As a bank robber, George Barnes, better known as "Machine Gun Kelly," was considered rather proficient. But when his wife, Kathryn, convinced him to try kidnapping for ransom, his life of crime came to an end after one noteworthy incident.
Kelly and accomplice Albert Bates broke into the Oklahoma City home of oil man Charles Urschel late one night in July 1933, breaking up a card game of the Urschels and another couple, Walter and Kelly Jarrett. When the gunmen could not determine which man was Urschel, they kidnapped both, later freeing Jarrett.
Taken to a Texas hideout, Urschel was forced to write a ransom note a few days later. The $200,000 demanded was paid by a business associate of Urschel. He then was freed on a rainy night in Norman, with $10 in his pocket for cab fair.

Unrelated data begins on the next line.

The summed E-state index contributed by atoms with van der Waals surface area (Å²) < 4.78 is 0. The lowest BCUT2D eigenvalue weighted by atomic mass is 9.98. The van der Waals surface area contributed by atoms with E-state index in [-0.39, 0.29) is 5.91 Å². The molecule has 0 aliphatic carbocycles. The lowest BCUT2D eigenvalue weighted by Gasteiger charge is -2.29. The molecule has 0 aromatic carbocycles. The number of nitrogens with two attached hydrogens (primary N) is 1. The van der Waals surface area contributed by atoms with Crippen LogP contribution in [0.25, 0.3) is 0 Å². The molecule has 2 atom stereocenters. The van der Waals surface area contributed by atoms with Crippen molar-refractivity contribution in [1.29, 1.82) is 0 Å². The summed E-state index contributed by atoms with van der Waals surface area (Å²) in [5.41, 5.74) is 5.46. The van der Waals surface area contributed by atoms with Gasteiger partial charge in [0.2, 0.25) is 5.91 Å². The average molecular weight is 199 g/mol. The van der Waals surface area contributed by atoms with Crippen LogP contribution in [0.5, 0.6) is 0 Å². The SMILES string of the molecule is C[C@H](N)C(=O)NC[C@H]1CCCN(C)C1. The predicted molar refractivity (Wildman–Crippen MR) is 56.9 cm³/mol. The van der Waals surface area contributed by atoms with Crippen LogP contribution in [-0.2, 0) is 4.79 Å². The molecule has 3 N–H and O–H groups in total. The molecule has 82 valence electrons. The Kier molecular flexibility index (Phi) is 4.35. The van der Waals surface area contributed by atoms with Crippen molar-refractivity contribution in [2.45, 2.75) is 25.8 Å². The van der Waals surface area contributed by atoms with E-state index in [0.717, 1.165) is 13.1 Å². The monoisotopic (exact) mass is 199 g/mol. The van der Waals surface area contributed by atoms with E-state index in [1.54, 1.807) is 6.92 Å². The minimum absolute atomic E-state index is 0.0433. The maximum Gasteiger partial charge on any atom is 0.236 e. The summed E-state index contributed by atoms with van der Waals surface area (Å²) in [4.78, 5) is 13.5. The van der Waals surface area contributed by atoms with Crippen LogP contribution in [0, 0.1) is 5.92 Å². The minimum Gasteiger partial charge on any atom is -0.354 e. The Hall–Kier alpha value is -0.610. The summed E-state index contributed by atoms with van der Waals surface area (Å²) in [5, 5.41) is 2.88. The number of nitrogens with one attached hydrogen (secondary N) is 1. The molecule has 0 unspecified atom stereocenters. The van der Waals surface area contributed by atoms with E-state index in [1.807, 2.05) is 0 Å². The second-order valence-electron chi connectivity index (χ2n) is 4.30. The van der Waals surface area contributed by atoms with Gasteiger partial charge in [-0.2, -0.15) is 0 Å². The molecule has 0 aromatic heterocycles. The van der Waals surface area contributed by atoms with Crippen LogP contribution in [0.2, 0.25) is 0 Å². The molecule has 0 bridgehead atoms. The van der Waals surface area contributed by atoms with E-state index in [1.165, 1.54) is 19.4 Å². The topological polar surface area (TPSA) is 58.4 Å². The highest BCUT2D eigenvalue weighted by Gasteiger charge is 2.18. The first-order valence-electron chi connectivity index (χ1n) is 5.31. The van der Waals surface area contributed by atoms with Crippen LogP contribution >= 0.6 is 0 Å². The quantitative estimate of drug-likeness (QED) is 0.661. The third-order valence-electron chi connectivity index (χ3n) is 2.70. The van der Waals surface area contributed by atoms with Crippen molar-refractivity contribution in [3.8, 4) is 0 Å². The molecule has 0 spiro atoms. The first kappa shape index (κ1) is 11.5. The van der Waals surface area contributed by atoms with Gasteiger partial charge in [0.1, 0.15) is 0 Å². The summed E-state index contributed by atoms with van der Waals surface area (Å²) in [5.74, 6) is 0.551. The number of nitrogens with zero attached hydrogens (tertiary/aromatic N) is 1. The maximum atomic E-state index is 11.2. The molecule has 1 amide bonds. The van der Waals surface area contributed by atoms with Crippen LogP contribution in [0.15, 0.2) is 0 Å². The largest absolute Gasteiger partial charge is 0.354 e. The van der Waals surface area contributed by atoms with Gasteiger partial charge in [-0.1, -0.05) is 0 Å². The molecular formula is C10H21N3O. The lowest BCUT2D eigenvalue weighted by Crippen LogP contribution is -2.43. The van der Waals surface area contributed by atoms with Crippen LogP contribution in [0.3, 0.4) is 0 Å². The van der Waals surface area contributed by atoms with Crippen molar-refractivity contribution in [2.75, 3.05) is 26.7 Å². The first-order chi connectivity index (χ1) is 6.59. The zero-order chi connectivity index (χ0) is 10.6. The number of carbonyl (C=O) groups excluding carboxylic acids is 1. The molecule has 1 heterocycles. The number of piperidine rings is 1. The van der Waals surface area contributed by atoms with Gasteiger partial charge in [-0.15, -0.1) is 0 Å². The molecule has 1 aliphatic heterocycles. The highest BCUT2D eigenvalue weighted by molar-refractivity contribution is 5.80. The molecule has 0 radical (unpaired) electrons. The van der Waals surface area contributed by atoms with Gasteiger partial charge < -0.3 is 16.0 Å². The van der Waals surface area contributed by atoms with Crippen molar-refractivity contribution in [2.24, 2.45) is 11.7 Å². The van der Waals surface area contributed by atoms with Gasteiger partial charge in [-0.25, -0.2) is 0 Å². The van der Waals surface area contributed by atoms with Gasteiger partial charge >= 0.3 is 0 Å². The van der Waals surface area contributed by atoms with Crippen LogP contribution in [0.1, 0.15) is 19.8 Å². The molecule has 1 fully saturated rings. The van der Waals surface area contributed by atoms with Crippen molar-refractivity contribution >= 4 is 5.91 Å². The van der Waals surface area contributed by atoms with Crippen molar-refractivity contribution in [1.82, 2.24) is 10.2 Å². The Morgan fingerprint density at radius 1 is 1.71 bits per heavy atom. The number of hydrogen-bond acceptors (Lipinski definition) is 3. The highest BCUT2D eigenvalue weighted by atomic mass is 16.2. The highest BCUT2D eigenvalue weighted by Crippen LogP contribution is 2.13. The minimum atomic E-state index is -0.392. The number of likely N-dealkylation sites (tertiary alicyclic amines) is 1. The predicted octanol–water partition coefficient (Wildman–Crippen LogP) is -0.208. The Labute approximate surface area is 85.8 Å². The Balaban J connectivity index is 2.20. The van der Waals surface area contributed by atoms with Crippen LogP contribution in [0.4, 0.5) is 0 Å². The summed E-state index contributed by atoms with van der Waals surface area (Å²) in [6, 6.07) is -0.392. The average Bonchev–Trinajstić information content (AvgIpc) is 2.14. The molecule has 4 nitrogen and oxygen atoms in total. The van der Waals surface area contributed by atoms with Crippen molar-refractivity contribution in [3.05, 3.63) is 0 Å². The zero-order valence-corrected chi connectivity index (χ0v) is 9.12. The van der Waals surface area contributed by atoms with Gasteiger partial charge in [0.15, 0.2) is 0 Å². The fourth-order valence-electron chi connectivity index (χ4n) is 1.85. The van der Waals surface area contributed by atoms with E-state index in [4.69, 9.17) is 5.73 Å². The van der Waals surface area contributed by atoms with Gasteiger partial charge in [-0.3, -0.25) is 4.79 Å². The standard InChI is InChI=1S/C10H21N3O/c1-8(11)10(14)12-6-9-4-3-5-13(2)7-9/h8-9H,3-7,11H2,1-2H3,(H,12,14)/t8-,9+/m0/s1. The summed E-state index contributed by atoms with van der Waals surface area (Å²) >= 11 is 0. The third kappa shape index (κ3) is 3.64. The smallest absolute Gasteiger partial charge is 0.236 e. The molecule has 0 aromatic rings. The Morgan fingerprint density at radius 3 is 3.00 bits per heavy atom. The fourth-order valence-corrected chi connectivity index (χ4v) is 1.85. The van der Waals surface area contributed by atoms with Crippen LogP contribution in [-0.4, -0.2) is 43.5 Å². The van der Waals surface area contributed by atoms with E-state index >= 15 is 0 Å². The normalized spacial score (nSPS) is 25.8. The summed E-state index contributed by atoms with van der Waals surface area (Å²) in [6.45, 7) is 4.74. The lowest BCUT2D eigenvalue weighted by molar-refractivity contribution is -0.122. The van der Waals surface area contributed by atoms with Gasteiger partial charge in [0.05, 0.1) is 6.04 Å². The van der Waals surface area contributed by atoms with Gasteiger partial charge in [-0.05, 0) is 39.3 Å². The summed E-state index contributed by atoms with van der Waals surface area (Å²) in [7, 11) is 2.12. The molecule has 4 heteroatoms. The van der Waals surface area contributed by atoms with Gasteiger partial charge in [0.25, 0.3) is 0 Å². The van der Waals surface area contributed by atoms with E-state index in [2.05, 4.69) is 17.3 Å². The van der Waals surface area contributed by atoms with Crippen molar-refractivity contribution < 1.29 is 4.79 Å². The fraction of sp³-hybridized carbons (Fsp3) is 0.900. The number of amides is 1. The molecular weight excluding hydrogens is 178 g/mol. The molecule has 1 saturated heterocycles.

Both kidnappers later were captured, along with more than a dozen other people linked with the crime. Tried under the new Lindbergh kidnapping law and found guilty partially because of a trail of marked ransom money, Kelly and his fellow kidnapper were convicted and sent to prison where both later died.
Kelly's wife also went to prison and was released in 1958. She died in 1985 in Oklahoma. The Urschels later moved to San Antonio, where they lived the remainder of their lives.
But the house where the crime occurred, 327 NW 18, still stands and the event remains an interesting part of Oklahoma history.